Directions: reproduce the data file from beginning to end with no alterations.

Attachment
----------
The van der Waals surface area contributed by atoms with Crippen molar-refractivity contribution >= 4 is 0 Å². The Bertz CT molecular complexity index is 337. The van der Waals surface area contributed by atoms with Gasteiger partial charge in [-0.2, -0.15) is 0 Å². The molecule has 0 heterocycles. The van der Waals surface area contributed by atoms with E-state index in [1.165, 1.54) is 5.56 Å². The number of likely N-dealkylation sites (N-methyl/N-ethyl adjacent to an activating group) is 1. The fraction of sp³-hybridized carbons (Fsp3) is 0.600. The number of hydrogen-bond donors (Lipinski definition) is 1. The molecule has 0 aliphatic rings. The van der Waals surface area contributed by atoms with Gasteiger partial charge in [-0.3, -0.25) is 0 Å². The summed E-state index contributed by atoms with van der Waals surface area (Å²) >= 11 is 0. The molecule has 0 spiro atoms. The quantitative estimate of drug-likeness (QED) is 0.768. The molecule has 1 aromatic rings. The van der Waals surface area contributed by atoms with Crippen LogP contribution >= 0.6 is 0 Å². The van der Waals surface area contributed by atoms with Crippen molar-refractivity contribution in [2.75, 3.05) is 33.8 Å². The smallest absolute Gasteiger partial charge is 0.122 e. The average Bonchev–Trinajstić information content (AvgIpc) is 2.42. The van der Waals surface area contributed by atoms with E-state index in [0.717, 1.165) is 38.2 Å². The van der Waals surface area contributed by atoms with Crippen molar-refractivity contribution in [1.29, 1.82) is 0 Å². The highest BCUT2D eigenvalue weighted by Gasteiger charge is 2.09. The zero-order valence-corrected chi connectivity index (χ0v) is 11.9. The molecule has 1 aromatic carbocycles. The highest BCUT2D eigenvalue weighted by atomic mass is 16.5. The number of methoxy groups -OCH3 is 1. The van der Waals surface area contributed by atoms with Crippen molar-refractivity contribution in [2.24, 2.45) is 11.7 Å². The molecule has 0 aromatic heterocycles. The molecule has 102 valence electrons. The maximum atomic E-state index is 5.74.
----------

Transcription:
The van der Waals surface area contributed by atoms with Crippen molar-refractivity contribution >= 4 is 0 Å². The Bertz CT molecular complexity index is 337. The van der Waals surface area contributed by atoms with Gasteiger partial charge in [-0.2, -0.15) is 0 Å². The molecule has 0 heterocycles. The van der Waals surface area contributed by atoms with E-state index in [1.165, 1.54) is 5.56 Å². The number of likely N-dealkylation sites (N-methyl/N-ethyl adjacent to an activating group) is 1. The fraction of sp³-hybridized carbons (Fsp3) is 0.600. The number of hydrogen-bond donors (Lipinski definition) is 1. The molecule has 0 aliphatic rings. The van der Waals surface area contributed by atoms with Gasteiger partial charge in [-0.3, -0.25) is 0 Å². The summed E-state index contributed by atoms with van der Waals surface area (Å²) >= 11 is 0. The molecule has 0 spiro atoms. The quantitative estimate of drug-likeness (QED) is 0.768. The molecule has 1 aromatic rings. The van der Waals surface area contributed by atoms with Crippen LogP contribution >= 0.6 is 0 Å². The van der Waals surface area contributed by atoms with Crippen molar-refractivity contribution in [2.75, 3.05) is 33.8 Å². The smallest absolute Gasteiger partial charge is 0.122 e. The average Bonchev–Trinajstić information content (AvgIpc) is 2.42. The van der Waals surface area contributed by atoms with E-state index in [0.717, 1.165) is 38.2 Å². The van der Waals surface area contributed by atoms with Crippen molar-refractivity contribution in [1.29, 1.82) is 0 Å². The highest BCUT2D eigenvalue weighted by Gasteiger charge is 2.09. The zero-order valence-corrected chi connectivity index (χ0v) is 11.9. The molecule has 1 aromatic carbocycles. The highest BCUT2D eigenvalue weighted by atomic mass is 16.5. The number of methoxy groups -OCH3 is 1. The van der Waals surface area contributed by atoms with Crippen molar-refractivity contribution in [2.24, 2.45) is 11.7 Å². The molecule has 0 aromatic heterocycles. The molecule has 102 valence electrons. The maximum atomic E-state index is 5.74.